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Page:Notes and Queries - Series 12 - Volume 10.djvu/389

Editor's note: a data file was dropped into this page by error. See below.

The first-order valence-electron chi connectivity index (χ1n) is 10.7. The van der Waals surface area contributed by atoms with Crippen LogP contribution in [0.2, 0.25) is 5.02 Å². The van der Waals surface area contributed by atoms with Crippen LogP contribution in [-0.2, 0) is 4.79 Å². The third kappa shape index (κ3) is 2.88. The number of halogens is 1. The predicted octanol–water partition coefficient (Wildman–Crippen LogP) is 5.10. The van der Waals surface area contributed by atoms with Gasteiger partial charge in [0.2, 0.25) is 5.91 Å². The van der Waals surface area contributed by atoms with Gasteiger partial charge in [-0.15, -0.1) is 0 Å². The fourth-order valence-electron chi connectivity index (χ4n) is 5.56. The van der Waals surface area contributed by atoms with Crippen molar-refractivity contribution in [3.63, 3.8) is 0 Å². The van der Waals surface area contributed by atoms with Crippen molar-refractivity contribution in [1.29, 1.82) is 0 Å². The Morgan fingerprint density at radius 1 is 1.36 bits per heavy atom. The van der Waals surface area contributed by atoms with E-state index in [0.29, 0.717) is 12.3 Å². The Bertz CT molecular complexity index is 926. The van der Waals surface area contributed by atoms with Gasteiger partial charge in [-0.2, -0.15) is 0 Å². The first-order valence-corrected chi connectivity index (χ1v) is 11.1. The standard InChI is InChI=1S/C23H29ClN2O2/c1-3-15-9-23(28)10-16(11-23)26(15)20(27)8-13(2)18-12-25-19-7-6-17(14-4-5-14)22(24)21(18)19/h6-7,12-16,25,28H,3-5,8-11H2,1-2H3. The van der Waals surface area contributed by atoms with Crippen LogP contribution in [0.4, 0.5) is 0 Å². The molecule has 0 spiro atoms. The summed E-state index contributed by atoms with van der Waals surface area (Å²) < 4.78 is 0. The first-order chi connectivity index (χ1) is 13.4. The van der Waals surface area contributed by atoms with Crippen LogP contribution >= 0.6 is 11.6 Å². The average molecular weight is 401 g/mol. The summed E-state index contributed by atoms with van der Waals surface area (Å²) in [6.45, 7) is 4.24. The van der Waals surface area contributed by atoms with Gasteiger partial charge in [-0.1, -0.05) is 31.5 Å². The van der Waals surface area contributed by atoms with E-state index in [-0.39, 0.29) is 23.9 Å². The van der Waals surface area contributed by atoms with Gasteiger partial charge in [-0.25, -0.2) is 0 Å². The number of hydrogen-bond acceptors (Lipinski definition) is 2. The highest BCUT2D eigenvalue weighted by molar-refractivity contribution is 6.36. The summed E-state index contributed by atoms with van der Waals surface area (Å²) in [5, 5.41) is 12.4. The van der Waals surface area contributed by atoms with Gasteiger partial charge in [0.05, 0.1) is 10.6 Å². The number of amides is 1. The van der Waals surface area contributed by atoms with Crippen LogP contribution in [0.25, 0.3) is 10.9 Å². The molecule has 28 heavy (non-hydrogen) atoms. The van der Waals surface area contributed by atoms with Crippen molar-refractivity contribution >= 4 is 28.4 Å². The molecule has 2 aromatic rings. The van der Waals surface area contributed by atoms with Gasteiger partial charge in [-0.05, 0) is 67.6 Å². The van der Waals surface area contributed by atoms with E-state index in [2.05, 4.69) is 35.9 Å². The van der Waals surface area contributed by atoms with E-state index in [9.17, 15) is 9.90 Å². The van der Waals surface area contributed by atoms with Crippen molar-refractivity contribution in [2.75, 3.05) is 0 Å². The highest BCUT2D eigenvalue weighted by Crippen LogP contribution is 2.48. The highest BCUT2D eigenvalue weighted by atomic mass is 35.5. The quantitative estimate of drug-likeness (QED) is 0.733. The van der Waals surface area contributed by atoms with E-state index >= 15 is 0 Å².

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i2ax.An.22,i922.j NOTES AND QUERIES. 319 their spirit into a foreign language ; the brevity of the narrative keeps all the outlines clear, and the wildness and strangeness of the incidents speak for themselves. When Marko is going forth on his war-horse Sharatz he always hangs a wineskin full of wine at the saddle-bow on the left hand, and on the right hand hangs his heavy mace, that the saddle may not slip this way or that. This might serve as a symbol of the construction of the ballads, of their fine balance like that which makes the strength of a good short story. Mr. Low's translation (which is in prose, but printed line by line from the original, with a plain carefulness in the choice of words that keeps these from obtruding either by excess or defect), does absolute justice to the construction, and thereby retains the most possible of the vigour of the original. It is curious, to our mind, that having so truly seen Marko and the world Marko moves in he shoxild compare him this king's son with his half-savage, half-knightly princeliness to Robin Hood. No two, in the way of fighters, could be further apart. Marko belongs to an older, vyilder world, of an ethos far unlike that of medieval England. It is curious to reflect that the historic Marko who reigned in Prilep from 1371 to 1304, and whose "brother" was Milosh Obilitch, the slayer of Amurath after Kossovo actually lived some two centuries after the date of Robin Hood. He is nearer, indeed, to the Iliad and the Odyssey, and even to the older strata of these, as Sharatz, his great piebald wonder-horse, who cries out to his master in man's language in moments of peril, is kin to the horses of Achilles. Sharatz alone is enough to make these ballads entrancing. The savagery in them exceeds that of Homer ; it is deepened by the strange Slav insistence on dismemberment. On the other hand, as Mr. Low points out in this discussion of the character of Marko, faithfulness, justice, generosity, the recognition of an equal or superior foe, and gentleness towards the weak with a rough humour besides temper and steady his ferocity. The other characters are in reality not less noteworthy : Marko 's old mother who did an heroic deed as a girl, and whom her son obeys and loves to the end is a reverend figure full of grace ; all the appearances of women have great, though sometimes sinister, charm ; the supernatural or fantastic beings have that clearness of outline and a certain moderate- ness which distinguish them in a classic or true folk-tale from their imitations in pseudo-fairy-tales. After allowing oneself to read and absorb these ballads in the spirit in which they were originally sung and heard, one must turn to the literary and historical side of the question. Interest in Serbian folk-poetry began nearly a century and a half ago, and about its inception are found the great names of Grimm, of Herder, and of Goethe himself. The ballads of which the Marko ballads form one group were first systematically collected by Vuk Karadzich, whose own story, which may be read here in outline, is itself of no little interest. In 1825 appeared a translation of them into German by Friiulein von Jacob (Talvj), a sort of offering to the aged Goethe, who encouraged her in the enterprise. Goethe himself had been attracted to Serbian folk-literature through Italian trans- lations, and the fruit of that attraction remains in his ' Klaggesang von der edlen Frauen des Asan Aga.' In France, from the end of the eighteenth century onwards, attention had been bestowed on this subject, which culminates in the * Poesies populaires serbes ' of Auguste Dozon. If read first purely for enjoyment as a boy would read them as they certainly should be and then for their literary and poetical quality and for their characterization, these ballads will be read again and again for the countless curious matters they contain. It is much to be hoped that the other cycles will ere long be given to us in some such form as this. S.P.E. Tract No. VII. English Influence on the French Vocabulary. By Paul Barbier. Tract No. VIII. What is Pre French? By Matthew Barnes. (Oxford, the Clarendon Press.) T. E Editor of the S.P.E. Tracts has no difficulty in justifying the inclusion of Prof. Barbier's paper among these ; and we agree with him in regarding it as a peculiarly valuable contribution. English influence on French, which till the seventeenth century had been nil, becomes perceptible after the lively interest of Frenchmen in the marriage of Henrietta Maria ; but is hardly worth noticing till the revocation of the Edict of Nantes, wh<*n the Huguenot refugees, in their enthusiasm for English institutions, began to make English words also familiar to their fellow-countrymen. The first groups of words are political, and the majority of them find their use only in direct reference to England. Thus " rump " occurs in the translation of Clarendon, which was published in the first decade of the eighteenth century ; but Prof. Barbier has noticed that a translation and adapta- tion of it, chanibre irronpion, appears in recent journalism. The influence of English on the French religious vocabulary was, we are told, considerable at the end of the seventeenth century, but has not yet been fully worked out. The instances supplied h<re, however, indicate the truth of the statement. Words relating to food, drink, d^ess and games open up many amusing problems for example, that of the origin of jrac and cTiale. Cli'biste was accepted by the Acadomy in 1798, as were also confidents I and insignifiant. Finance, commerce and weights and measures are repre- sented by some seventy words ; and English naval terms by about thirty. An interesting word accepted by the Academy in 1835 (when reps, calicot, colonisation, continental, decoiirageant and inddlicat were also accepted) is banquise, which Hatzfeld and Darmesteter curiously derive from F. bane and E. ice. Dada a favourite project OP favourite subject appears first in 1776 in Fi-enais's translation of ' Tristram Shandy ' as the rendering of Sterne's " hobby horse." Inconsistance the equivalent of our " inconsistency " was accepted by the Academy only in 1878, at which date in- justifiable, inddniable and providentiel were also let through. The earliest words of English provenance noted here as thus officially adopted into the French language are moraliste, post-script urn and sensorium. The form re"publicismc, which was used in the period of the first French B 'volution, gave way later to the English form re'pblicanisme, which is. however, found as early as J 750. On